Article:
Centocor Inc. announced late Friday that it has formed apartnership with the British pharmaceutical giant Wellcome plcto develop and bring to market Centocor's oncology products.The agreement covers primarily Panorex, Centocor'smonoclonal antibody-based therapeutic for treating colorectalcancer, as well as other monoclonal-based products theMalvern, Pa., company has in earlier stages of development.
Wellcome will take an equity stake in Centocor of less than fivepercent by purchasing two million newly issued shares "at apremium over the market price," said David Holveck, Centocor'spresident and chief executive officer. In addition, Wellcomewill make milestone payments in the future. The structure ofthe alliance -- which has yet to be finalized -- "looks a lot likethe arrangement that Centocor has with Eli Lilly," Holveck toldBioWorld.
The alliance is centered on Centocor's cancer therapeuticPanorex, which Centocor (NASDAQ:CNTO) itself shepherded upto and through Phase III clinical trials in Germany. Panorex, amonoclonal antibody also known as 17-1A, is directed againstan antigen that is found on the surface of colorectal cancer cellsand a number of other tumor types, including breast and lungcancer. The Phase III clinical trial enrolled 189 colorectalcancer patients whose disease had spread to lymph nodes. Thetrial tested the effect of Panorex on minimal residual disease,and as such, required a five-year follow-up. All the data --including the five-year survival rates -- were "locked down" inthe first quarter of 1993, Holveck told BioWorld, and have beensubmitted for publication in a medical journal.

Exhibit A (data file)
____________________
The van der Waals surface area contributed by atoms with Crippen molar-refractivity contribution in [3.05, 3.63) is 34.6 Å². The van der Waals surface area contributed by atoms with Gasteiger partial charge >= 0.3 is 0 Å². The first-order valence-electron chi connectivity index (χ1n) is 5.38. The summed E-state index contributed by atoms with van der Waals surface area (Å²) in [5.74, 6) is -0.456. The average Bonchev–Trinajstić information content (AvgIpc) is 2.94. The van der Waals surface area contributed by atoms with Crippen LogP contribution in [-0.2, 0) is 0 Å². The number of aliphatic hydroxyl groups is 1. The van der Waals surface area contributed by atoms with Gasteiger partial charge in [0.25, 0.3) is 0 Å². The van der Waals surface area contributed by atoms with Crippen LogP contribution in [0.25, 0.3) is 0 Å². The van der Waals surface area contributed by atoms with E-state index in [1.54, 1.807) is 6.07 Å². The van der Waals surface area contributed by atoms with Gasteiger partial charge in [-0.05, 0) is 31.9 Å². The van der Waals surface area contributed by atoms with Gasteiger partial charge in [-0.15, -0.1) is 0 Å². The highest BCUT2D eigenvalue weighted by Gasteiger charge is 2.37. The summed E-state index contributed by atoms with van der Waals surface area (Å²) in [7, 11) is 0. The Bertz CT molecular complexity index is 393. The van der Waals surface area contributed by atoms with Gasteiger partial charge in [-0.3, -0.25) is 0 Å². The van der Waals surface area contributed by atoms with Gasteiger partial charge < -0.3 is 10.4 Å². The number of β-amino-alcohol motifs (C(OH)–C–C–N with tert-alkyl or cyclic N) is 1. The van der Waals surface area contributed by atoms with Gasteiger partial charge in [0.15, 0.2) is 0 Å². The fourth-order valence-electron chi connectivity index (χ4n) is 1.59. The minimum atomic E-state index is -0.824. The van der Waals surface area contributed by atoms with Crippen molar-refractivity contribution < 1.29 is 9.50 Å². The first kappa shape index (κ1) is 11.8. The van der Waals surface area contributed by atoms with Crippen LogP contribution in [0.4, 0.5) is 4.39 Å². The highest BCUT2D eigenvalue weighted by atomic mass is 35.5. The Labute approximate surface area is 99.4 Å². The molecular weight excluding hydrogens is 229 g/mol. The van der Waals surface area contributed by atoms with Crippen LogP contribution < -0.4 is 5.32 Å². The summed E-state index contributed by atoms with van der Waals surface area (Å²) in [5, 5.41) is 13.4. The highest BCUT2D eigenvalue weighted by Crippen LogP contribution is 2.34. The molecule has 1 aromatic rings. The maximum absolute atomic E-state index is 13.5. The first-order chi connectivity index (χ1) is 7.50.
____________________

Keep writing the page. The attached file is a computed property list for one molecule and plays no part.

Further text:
And Centocor plans to file for regulatory approval in Germanyby the end of this year or the very beginning or next, Holvecksaid.
"Centocor will work with Wellcome to develop a regulatorystrategy and additional studies necessary to secure broaderapprovals (for Panorex), but at this point we're targeting onlyGermany," he added.
Centocor has six other monoclonal antibody-based oncologytherapeutics -- for cancers of the head, neck, kidney, ovary andgastrointestinal area -- which Wellcome has the option to pickup and develop further. These potential products are in thevery early stages of preclinical development, Holveck toldBioWorld, but there's enough accumulated data on them to"make them interesting."
Holveck said the difficulty with developing therapeutics in theoncology arena is that it takes such a long time to complete theclinical studies. "We kept the Panorex study going, primarilyout of our European facility, but it was on the back burner," hesaid. He explained that it takes patience and a willingness tosee product development through to its completion to enter theoncology market. And Wellcome has that patience and theunderstanding of immunology to "see the opportunity in thisproduct," he added.
Even though Centocor made its announcement after the marketclosed on Friday, there was a flurry of trading activity that day,with more than 2.1 million shares trading hands. The stockgained 50 cents to close at $9.25.
-- Jennifer Van Brunt Senior Editor
(c) 1997 American Health Consultants. All rights reserved.